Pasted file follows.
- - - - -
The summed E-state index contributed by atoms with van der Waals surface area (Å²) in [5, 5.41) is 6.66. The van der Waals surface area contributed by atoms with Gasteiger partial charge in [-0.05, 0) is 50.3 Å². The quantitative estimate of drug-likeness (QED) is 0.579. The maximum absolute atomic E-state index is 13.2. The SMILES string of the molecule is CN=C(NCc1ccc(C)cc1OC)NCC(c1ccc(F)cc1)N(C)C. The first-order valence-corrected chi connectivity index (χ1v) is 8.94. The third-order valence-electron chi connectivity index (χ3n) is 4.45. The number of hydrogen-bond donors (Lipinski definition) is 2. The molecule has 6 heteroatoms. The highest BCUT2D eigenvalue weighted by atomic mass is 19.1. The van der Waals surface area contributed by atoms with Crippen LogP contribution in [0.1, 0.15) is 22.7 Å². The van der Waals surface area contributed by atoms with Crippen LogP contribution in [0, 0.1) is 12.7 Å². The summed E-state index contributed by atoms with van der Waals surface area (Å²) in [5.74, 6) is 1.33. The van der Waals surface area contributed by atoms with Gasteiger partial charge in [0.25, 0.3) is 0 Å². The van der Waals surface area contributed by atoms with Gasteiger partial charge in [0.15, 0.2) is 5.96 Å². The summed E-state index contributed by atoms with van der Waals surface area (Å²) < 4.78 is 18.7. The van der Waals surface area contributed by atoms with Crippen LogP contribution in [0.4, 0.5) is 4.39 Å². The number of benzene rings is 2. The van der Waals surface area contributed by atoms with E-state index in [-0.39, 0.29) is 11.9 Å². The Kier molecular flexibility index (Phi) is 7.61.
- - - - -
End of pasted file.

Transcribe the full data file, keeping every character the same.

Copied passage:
The summed E-state index contributed by atoms with van der Waals surface area (Å²) in [5, 5.41) is 6.66. The van der Waals surface area contributed by atoms with Gasteiger partial charge in [-0.05, 0) is 50.3 Å². The quantitative estimate of drug-likeness (QED) is 0.579. The maximum absolute atomic E-state index is 13.2. The SMILES string of the molecule is CN=C(NCc1ccc(C)cc1OC)NCC(c1ccc(F)cc1)N(C)C. The first-order valence-corrected chi connectivity index (χ1v) is 8.94. The third-order valence-electron chi connectivity index (χ3n) is 4.45. The number of hydrogen-bond donors (Lipinski definition) is 2. The molecule has 6 heteroatoms. The highest BCUT2D eigenvalue weighted by atomic mass is 19.1. The van der Waals surface area contributed by atoms with Crippen LogP contribution in [0.1, 0.15) is 22.7 Å². The van der Waals surface area contributed by atoms with Crippen LogP contribution in [0, 0.1) is 12.7 Å². The summed E-state index contributed by atoms with van der Waals surface area (Å²) in [5.74, 6) is 1.33. The van der Waals surface area contributed by atoms with Gasteiger partial charge in [0.25, 0.3) is 0 Å². The van der Waals surface area contributed by atoms with Gasteiger partial charge in [0.15, 0.2) is 5.96 Å². The summed E-state index contributed by atoms with van der Waals surface area (Å²) < 4.78 is 18.7. The van der Waals surface area contributed by atoms with Crippen LogP contribution in [0.4, 0.5) is 4.39 Å². The number of benzene rings is 2. The van der Waals surface area contributed by atoms with E-state index in [-0.39, 0.29) is 11.9 Å². The Kier molecular flexibility index (Phi) is 7.61.